In June, a costly and deadly wildfire tore through the Colorado mountains, incinerating power poles, trees and grasslands. The fire started with a small plume of smoke near Pikes Peak and then escalated into a major fire that destroyed 346 homes and necessitated the evacuation of more than 32,000 residents in Colorado Springs, Colorado.

Following the fire, Colorado Springs Utilities worked to keep customers safe and restore service. Here is what happened in the five days after the fire started to when linemen began restoring power.

Day One: Getting Prepared

Springs Utilities sprung into action after the smoke was first spotted. After getting a call from the fire department, the utility crews immediately drove up into the mountains to investigate the exact location and severity of the fire.

As the hours progressed, the linemen tried to get more details about where the fire was located since the utility operates many facilities in that area. A few hours after the fire had started, the news crews started rolling in, and they provided the line crews with more details about the wildfire.

At that point, it was impossible for the linemen to get up the mountain to see where the fire was located. While they knew it was in the Waldo Canyon area, they didn't know where it was heading. The crews began preparing for what would happen if the fire traveled south and tore into Manitou Springs, home of about 5,000 people in the Springs Utilities' service area.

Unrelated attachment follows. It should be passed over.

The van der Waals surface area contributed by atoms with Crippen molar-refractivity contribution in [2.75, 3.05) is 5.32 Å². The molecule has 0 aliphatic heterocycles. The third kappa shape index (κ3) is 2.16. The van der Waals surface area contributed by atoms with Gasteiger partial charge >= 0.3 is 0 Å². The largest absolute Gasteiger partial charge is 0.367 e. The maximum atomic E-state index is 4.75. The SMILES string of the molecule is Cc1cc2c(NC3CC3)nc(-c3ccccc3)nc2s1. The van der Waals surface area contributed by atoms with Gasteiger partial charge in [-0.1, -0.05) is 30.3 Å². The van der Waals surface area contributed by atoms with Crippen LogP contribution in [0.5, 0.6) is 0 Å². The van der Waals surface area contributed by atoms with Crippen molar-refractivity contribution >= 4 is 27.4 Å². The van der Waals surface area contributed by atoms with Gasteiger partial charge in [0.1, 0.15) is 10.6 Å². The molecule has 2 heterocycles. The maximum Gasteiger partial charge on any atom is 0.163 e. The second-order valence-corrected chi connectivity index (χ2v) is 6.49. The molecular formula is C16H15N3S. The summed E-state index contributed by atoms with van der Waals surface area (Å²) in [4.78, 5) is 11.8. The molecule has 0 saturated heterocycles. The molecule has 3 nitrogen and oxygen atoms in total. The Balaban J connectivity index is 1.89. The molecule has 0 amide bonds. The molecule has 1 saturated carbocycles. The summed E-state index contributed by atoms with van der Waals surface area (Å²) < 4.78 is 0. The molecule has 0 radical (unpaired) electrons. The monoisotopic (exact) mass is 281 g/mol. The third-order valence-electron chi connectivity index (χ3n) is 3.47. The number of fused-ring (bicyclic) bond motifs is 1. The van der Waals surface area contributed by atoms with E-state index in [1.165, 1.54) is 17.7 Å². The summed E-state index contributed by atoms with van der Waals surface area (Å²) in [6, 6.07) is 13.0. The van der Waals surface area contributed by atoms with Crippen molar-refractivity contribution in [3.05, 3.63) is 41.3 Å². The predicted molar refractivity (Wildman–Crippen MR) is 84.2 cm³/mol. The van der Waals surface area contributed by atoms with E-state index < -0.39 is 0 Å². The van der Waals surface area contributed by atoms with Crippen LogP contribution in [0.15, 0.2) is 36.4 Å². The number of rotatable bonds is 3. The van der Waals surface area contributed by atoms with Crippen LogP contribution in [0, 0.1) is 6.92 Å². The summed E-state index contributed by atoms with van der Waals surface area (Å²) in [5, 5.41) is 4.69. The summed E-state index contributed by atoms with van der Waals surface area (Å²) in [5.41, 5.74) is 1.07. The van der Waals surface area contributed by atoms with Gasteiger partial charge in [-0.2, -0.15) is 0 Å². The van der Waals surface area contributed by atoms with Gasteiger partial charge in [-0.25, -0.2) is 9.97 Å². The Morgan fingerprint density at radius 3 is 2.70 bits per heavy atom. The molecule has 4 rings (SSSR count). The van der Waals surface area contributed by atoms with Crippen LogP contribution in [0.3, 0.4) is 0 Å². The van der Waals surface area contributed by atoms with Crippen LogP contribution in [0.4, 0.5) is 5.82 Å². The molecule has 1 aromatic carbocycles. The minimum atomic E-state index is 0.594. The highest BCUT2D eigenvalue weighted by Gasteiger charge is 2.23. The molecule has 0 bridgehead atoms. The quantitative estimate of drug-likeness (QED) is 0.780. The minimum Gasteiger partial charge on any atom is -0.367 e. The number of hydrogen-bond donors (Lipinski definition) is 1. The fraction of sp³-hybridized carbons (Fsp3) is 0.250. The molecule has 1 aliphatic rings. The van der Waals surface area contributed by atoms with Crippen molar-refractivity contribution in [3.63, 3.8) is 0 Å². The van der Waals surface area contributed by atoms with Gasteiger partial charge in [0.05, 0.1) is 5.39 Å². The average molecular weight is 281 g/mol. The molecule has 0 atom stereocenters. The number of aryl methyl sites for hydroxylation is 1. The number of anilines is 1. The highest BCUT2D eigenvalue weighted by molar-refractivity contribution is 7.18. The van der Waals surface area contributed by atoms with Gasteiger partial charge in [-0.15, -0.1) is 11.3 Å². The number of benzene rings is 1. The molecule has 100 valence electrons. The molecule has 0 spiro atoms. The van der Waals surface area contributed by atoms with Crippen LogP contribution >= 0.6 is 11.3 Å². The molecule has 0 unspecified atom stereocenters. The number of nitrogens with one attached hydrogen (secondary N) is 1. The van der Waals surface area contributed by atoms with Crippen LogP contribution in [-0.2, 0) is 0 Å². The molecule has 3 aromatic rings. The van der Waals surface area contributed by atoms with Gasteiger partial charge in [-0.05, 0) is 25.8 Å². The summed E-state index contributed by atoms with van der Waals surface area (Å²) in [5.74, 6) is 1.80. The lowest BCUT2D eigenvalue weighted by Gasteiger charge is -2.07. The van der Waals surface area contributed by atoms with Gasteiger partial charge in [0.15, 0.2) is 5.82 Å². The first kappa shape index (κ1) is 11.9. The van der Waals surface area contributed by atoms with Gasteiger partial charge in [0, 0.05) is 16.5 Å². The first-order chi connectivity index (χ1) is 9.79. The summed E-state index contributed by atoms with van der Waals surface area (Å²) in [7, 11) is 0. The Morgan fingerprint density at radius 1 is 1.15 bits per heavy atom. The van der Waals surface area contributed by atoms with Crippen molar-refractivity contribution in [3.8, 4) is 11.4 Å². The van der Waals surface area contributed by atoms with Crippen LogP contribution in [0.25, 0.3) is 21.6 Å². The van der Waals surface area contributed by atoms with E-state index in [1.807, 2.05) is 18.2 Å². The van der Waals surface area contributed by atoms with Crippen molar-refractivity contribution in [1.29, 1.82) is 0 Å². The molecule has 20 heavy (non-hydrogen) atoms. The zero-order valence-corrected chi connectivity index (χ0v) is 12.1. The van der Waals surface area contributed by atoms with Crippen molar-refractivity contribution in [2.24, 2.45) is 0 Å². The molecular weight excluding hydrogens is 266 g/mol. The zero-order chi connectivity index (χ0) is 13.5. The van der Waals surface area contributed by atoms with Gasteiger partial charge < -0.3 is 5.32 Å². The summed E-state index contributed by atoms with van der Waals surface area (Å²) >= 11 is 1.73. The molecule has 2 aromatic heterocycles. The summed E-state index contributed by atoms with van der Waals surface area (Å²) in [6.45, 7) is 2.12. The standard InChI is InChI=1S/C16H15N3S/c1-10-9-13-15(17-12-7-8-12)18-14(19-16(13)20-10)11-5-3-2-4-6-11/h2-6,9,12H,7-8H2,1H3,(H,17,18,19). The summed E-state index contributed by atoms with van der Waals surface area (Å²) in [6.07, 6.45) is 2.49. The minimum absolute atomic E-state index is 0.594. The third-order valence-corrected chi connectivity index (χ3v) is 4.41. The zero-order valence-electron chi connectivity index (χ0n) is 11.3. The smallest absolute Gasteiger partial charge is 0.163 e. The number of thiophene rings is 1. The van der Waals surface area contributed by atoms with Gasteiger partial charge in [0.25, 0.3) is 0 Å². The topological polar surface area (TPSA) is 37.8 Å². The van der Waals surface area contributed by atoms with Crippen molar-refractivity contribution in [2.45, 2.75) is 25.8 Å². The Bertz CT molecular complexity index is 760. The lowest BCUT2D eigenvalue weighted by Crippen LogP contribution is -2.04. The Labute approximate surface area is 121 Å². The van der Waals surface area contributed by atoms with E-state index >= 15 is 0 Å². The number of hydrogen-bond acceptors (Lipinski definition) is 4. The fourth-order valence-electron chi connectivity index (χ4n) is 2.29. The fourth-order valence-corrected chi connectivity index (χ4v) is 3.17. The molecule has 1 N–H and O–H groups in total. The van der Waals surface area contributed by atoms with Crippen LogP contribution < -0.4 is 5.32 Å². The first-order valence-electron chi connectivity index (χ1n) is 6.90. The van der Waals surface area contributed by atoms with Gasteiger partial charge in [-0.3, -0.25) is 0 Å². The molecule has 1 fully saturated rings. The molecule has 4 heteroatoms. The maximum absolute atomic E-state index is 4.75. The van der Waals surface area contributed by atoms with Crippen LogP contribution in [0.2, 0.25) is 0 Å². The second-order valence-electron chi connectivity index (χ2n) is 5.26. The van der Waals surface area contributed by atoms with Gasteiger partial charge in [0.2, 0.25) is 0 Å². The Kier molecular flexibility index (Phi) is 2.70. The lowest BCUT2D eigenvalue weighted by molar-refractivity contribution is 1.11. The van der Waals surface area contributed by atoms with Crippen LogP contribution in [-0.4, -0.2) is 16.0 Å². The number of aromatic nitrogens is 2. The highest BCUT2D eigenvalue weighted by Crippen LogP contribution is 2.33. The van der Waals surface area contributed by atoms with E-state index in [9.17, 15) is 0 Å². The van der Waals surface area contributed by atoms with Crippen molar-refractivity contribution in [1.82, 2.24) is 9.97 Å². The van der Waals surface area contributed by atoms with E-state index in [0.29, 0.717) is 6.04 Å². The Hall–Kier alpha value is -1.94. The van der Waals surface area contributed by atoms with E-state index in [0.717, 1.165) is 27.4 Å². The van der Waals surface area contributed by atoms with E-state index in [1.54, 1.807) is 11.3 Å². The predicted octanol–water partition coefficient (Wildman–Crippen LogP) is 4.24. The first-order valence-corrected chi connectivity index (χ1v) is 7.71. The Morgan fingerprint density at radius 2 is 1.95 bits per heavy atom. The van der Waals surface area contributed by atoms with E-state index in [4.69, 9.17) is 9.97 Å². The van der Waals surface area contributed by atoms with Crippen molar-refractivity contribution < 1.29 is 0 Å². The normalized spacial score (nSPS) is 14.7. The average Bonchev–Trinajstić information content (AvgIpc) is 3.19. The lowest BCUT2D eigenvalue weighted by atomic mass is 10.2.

Day Two: De-energizing Lines

The next day, the fire was still hiding from the field crews, and the linemen stood waiting to see in which direction it would go in and what facilities would be affected. The fire grew and moved toward a neighborhood called Cedar Heights, just to the west of Colorado Springs. The linemen then prepared to de-energize that area and move into more of a defensive mode. The utility's control center had to decide what they could save, and what they were prepared to let be consumed by the fire due to safety reasons.

Springs Utilities then worked with incident command, consisting of the forest service and the fire department, to find out exactly what lines they needed to de-energize. The utility was trying to keep a large pump station for Rampart Reservoir and a communications tower on a line going into Green Mountain Falls online as long as they could. They knew that sooner or later, however, this line would be damaged by the fire, so they opted to de-energize a portion of it.

Day Three: Monitoring the Situation